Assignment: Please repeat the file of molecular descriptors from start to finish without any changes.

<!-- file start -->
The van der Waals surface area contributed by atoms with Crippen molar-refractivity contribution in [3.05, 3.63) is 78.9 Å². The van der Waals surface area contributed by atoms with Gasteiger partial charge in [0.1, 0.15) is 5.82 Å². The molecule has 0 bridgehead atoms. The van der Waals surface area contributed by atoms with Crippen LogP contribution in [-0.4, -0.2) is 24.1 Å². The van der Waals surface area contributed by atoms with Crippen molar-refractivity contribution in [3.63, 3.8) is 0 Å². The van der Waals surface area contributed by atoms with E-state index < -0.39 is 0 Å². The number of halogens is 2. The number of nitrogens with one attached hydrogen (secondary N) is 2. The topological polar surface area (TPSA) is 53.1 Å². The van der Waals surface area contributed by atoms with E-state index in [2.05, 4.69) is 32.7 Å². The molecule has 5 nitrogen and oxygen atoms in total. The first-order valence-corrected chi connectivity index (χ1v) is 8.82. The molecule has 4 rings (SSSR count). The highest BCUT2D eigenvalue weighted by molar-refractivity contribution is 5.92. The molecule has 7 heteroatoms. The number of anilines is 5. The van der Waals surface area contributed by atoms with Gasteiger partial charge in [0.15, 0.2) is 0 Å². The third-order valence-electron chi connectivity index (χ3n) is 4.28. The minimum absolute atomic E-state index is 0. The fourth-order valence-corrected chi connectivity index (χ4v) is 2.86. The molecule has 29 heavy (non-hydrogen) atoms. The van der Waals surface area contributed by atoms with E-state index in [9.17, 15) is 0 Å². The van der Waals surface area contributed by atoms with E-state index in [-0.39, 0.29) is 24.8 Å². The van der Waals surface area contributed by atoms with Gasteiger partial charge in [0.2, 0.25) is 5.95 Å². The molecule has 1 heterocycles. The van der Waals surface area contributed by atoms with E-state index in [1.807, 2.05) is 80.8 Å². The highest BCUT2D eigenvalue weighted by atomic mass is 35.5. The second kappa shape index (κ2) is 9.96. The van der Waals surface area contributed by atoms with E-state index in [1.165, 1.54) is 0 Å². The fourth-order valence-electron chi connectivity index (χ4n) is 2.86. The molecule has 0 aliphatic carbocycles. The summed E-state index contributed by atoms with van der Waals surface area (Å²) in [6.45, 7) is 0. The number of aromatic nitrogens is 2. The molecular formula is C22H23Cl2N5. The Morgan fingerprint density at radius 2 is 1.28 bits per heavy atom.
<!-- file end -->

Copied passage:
The van der Waals surface area contributed by atoms with Crippen molar-refractivity contribution in [3.05, 3.63) is 78.9 Å². The van der Waals surface area contributed by atoms with Gasteiger partial charge in [0.1, 0.15) is 5.82 Å². The molecule has 0 bridgehead atoms. The van der Waals surface area contributed by atoms with Crippen LogP contribution in [-0.4, -0.2) is 24.1 Å². The van der Waals surface area contributed by atoms with Crippen molar-refractivity contribution in [3.63, 3.8) is 0 Å². The van der Waals surface area contributed by atoms with E-state index < -0.39 is 0 Å². The number of halogens is 2. The number of nitrogens with one attached hydrogen (secondary N) is 2. The topological polar surface area (TPSA) is 53.1 Å². The van der Waals surface area contributed by atoms with E-state index in [2.05, 4.69) is 32.7 Å². The molecule has 5 nitrogen and oxygen atoms in total. The first-order valence-corrected chi connectivity index (χ1v) is 8.82. The molecule has 4 rings (SSSR count). The highest BCUT2D eigenvalue weighted by molar-refractivity contribution is 5.92. The molecule has 7 heteroatoms. The number of anilines is 5. The van der Waals surface area contributed by atoms with Gasteiger partial charge in [0.15, 0.2) is 0 Å². The third-order valence-electron chi connectivity index (χ3n) is 4.28. The minimum absolute atomic E-state index is 0. The fourth-order valence-corrected chi connectivity index (χ4v) is 2.86. The molecule has 29 heavy (non-hydrogen) atoms. The van der Waals surface area contributed by atoms with E-state index in [9.17, 15) is 0 Å². The van der Waals surface area contributed by atoms with E-state index in [-0.39, 0.29) is 24.8 Å². The van der Waals surface area contributed by atoms with Gasteiger partial charge in [0.2, 0.25) is 5.95 Å². The molecule has 1 heterocycles. The van der Waals surface area contributed by atoms with E-state index in [1.807, 2.05) is 80.8 Å². The highest BCUT2D eigenvalue weighted by atomic mass is 35.5. The second kappa shape index (κ2) is 9.96. The van der Waals surface area contributed by atoms with E-state index in [1.165, 1.54) is 0 Å². The fourth-order valence-electron chi connectivity index (χ4n) is 2.86. The molecule has 0 aliphatic carbocycles. The summed E-state index contributed by atoms with van der Waals surface area (Å²) in [6.45, 7) is 0. The number of aromatic nitrogens is 2. The molecular formula is C22H23Cl2N5. The Morgan fingerprint density at radius 2 is 1.28 bits per heavy atom.